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Abstract

Planar cell polarity (PCP), the orientation and alignment of cells within a sheet, is a ubiquitous cellular property that is commonly governed by the conserved set of proteins encoded by so-called PCP genes. The PCP proteins coordinate developmental signaling cues with individual cell behaviors in a wildly diverse array of tissues. Consequently, disruptions of PCP protein functions are linked to defects in axis elongation, inner ear patterning, neural tube closure, directed ciliary beating, and left/right patterning, to name only a few. This review attempts to synthesize what is known about PCP and the PCP proteins in vertebrate animals, with a particular focus on the mechanisms by which individual cells respond to PCP cues in order to execute specific cellular behaviors.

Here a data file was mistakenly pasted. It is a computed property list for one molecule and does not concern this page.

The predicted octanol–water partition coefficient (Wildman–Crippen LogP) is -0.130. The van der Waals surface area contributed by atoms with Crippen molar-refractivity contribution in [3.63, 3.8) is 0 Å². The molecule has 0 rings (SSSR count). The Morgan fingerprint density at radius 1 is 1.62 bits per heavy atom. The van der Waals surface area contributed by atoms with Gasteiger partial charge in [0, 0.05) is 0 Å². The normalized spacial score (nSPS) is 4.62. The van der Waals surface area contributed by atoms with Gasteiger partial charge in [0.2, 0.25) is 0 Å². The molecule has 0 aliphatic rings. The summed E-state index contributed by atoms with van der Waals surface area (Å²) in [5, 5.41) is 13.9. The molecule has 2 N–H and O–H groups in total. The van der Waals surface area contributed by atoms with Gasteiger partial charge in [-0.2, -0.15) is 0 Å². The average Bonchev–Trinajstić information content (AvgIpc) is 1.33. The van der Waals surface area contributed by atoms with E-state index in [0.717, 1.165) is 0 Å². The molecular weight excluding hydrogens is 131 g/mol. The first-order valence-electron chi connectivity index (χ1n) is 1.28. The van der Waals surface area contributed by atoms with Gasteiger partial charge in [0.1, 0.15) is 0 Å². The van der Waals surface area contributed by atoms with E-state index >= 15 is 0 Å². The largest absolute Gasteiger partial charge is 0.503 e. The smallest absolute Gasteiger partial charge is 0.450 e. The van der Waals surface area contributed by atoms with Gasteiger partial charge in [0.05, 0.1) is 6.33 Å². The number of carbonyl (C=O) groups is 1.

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/content/journals/10.1146/annurev-cellbio-092910-154208
2012-11-10
2024-04-14
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  • Article Type: Review Article
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